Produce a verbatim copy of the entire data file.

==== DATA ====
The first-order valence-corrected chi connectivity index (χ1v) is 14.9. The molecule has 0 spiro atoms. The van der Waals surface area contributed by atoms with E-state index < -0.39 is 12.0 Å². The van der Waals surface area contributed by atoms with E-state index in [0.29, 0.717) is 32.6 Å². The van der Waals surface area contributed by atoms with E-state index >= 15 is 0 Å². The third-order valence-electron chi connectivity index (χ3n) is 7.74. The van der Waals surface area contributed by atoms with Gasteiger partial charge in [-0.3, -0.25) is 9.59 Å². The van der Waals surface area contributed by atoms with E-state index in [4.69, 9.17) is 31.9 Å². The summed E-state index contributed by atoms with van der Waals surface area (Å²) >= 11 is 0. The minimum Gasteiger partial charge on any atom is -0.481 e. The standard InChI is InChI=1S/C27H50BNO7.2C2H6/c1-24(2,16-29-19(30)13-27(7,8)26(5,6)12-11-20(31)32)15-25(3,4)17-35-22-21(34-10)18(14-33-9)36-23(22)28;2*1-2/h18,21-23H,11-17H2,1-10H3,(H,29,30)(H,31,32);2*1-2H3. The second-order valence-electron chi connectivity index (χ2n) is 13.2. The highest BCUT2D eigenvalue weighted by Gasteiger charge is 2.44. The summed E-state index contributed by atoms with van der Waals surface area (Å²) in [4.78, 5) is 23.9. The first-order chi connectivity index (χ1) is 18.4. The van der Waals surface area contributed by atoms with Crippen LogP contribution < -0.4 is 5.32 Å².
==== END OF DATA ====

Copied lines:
The first-order valence-corrected chi connectivity index (χ1v) is 14.9. The molecule has 0 spiro atoms. The van der Waals surface area contributed by atoms with E-state index < -0.39 is 12.0 Å². The van der Waals surface area contributed by atoms with E-state index in [0.29, 0.717) is 32.6 Å². The van der Waals surface area contributed by atoms with E-state index >= 15 is 0 Å². The third-order valence-electron chi connectivity index (χ3n) is 7.74. The van der Waals surface area contributed by atoms with Gasteiger partial charge in [-0.3, -0.25) is 9.59 Å². The van der Waals surface area contributed by atoms with E-state index in [4.69, 9.17) is 31.9 Å². The summed E-state index contributed by atoms with van der Waals surface area (Å²) >= 11 is 0. The minimum Gasteiger partial charge on any atom is -0.481 e. The standard InChI is InChI=1S/C27H50BNO7.2C2H6/c1-24(2,16-29-19(30)13-27(7,8)26(5,6)12-11-20(31)32)15-25(3,4)17-35-22-21(34-10)18(14-33-9)36-23(22)28;2*1-2/h18,21-23H,11-17H2,1-10H3,(H,29,30)(H,31,32);2*1-2H3. The second-order valence-electron chi connectivity index (χ2n) is 13.2. The highest BCUT2D eigenvalue weighted by Gasteiger charge is 2.44. The summed E-state index contributed by atoms with van der Waals surface area (Å²) in [4.78, 5) is 23.9. The first-order chi connectivity index (χ1) is 18.4. The van der Waals surface area contributed by atoms with Crippen LogP contribution < -0.4 is 5.32 Å².